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Egypt’s Law 71: An unconstitutional step designed to expand the state’s grip on information

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The undersigned organizations condemn Egypt’s issuing of Law No. 71 of 2021, amending some provisions of the Penal Code, published in the Official Gazette on June 13, 2021, as yet another step in the state’s systematic attempts to obliterate truth and control information.

The law is another example of the insistence of authorities in Egypt on confiscating basic rights, including the right to public court sessions and the ensuing right to know, through repressive laws that aim to obscure the facts and expand the authorities’ exclusive ownership and selective dissemination of information.

Law 71 amended some provisions of the Penal Code and added a new article that would impose a financial penalty between EGP100,000 and 300,000 for anyone who photographs, records words, clips, broadcasts, publishes, or publicly displays the proceedings of a court session devoted to examining a criminal case, without the permission of the president of the court, and taking the opinion of the Public Prosecution. Rather, the amendment gave the court the right to confiscate devices used in filming, recording, or broadcasting, or to erase their content and destroy them.

The law violates the constitutional provision in Article 187 which stipulates that “court sessions are public, unless the court decides their secrecy in consideration of public order or morals, and in all cases the verdict shall be pronounced in a public session.” In addition, “public sessions” is a general principle that is applicable to all types of trials, whether in civil, criminal or administrative cases. The rulings of the higher courts in this regard have established that the norm for the sessions is to be public and that the pleadings are to be conducted in public. All the laws of the judicial authority have included an explicit affirmation of this principle. The Judicial Authority Law (Article 18), the Civil and Commercial Procedures Law (Article 101), and the Code of Criminal Procedure (Article 268).

The organizations believe that the issuance of such a law restricts and violates the constitutional text of the public nature of courts, which the legislator has made available to all without the permission of the head of the court or the Public Prosecution. Within the framework of this public nature and with technological advances, the sessions are broadcast live at the time of their occurrence from inside the courts, so the principle of publicity has been extended to all, not only those in the courtroom, and the live broadcast is carried out without registration or subsequent intervention. The organizations also denounce the issuance of such a law at a time when hundreds of cases of a political nature are being considered, with unfair sentences against the opposition amounting to the death penalty, in trials that lack the minimum standards of due process and guarantees of international justice.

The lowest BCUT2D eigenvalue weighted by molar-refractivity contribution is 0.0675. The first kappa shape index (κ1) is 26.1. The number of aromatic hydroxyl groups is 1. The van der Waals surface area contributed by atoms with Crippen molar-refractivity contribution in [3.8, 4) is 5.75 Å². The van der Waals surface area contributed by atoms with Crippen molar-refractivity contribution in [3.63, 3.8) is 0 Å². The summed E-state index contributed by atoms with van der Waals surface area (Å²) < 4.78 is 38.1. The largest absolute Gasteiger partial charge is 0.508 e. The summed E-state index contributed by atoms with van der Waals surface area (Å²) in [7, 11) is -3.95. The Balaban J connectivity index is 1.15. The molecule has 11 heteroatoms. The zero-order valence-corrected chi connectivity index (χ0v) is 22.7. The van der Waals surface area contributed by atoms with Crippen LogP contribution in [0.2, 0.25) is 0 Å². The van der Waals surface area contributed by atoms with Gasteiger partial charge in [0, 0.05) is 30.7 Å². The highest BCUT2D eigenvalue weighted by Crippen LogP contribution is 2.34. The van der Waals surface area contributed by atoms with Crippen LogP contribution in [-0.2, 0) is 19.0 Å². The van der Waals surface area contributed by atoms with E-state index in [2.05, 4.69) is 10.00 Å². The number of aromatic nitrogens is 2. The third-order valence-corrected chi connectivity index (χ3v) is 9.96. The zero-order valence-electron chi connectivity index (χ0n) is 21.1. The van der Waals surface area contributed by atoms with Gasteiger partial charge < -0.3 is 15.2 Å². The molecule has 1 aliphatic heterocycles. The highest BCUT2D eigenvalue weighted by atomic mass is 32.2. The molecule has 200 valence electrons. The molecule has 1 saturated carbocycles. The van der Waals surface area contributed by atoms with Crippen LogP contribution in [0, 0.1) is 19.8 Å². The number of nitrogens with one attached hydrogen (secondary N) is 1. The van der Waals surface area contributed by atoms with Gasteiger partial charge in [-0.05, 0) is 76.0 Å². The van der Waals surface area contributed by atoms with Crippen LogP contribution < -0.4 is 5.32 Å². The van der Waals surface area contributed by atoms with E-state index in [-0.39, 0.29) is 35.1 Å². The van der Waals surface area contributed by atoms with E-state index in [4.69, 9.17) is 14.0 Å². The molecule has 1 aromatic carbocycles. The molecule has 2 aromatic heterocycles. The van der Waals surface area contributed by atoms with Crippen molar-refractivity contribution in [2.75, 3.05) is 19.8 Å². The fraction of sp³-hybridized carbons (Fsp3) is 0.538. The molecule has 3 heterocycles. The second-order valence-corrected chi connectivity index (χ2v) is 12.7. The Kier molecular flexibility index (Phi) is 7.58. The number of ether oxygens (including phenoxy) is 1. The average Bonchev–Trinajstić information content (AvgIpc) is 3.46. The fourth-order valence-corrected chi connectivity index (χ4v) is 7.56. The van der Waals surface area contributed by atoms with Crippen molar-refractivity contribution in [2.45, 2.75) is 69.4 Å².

This law aims to legalize the continuation of such unfair trials, and to withhold knowledge of the violations, especially since the authorities in Egypt deliberately – and even legally- legitimize withholding information from the local and international community, especially legal and human rights violations occurring inside the courts. In addition, the confiscation of the right to know is a common practice in dictatorial societies that deliberately resort to repression in the name of the law, in a way that undermines confidence in the justice system and threatens the conduct of criminal trial procedures.The undersigned organizations call for halting the implementation of Law 71 of 2021 and its abolition over its violation of the provisions of the constitution and international human rights principles stipulated in international charters and treaties, which Egypt has ratified and committed to uphold before the international community. We also stress the need to safeguard the right to know what is happening inside courtrooms in Egypt for all those interested.

Signatory Organizations:

1- Committee for Justice

2- Belady Center Rights and Freedoms

3- The Freedom Initiative

4- El Nadeem Centre for Torture Victims

5- Arabic Network for Human Rights Information

6- Egyptian Commission for Rights and Freedoms

7- Cairo institute for Human Rights Studies

8- Association for Freedom of Thought and Expression

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